I love cold winters. It's a chance to wear what I've made using alpaca yarn!
Alpaca fiber is warmer than sheep wool, so you can use a lighter weight to produce the same result. It's also more durable.
I have a knit shrug that is incredibly lightweight and incredibly warm.
I also have a crochet hat and scarf containing some alpaca.
It's a very warm fiber, so I can only wear these items in the coldest weather.
There are two types of alpacas. Each one produces a slightly different fiber.
There are lots of natural colors available for alpaca yarn. Alpaca fiber does have some guard hair to be removed, but not as much as with llama yarn production. If the guard hairs are left in and dyed, you will see courser hairs that didn't take the dye as well.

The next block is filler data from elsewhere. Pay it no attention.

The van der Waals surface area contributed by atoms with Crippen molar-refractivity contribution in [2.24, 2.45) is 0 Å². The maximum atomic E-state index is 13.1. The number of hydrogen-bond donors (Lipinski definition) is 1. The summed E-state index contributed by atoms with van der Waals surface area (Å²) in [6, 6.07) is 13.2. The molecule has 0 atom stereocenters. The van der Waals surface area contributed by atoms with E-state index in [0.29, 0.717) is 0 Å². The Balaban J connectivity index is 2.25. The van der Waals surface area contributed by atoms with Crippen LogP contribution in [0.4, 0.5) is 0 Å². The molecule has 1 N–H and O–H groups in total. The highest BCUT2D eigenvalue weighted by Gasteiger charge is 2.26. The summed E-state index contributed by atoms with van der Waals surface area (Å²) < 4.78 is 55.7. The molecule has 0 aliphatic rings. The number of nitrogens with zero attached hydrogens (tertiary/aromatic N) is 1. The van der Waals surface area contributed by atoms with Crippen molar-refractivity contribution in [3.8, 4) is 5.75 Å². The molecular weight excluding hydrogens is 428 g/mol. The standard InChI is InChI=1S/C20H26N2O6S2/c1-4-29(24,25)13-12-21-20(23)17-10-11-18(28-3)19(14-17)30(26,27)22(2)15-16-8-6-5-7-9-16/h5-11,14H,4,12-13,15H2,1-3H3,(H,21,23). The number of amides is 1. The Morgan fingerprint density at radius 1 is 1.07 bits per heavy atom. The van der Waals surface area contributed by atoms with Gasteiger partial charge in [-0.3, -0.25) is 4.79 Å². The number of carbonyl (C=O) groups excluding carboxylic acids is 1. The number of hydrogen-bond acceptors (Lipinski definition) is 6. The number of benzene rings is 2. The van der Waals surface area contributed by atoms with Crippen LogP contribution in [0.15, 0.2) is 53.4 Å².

Alpacas come from domesticated vicuñas in the Andes Mountains of South America. They were an important part of Inca culture. The fiber was used for spindle spinning with a drop spindle.
Inca women walked around doing their chores and climbing the mountains with fiber and a spindle constantly going in one hand. Children were given a spindle and fiber to play with from a very young age and became skilled spinners by the time they were teenagers. In some areas, fiber is still produced this way.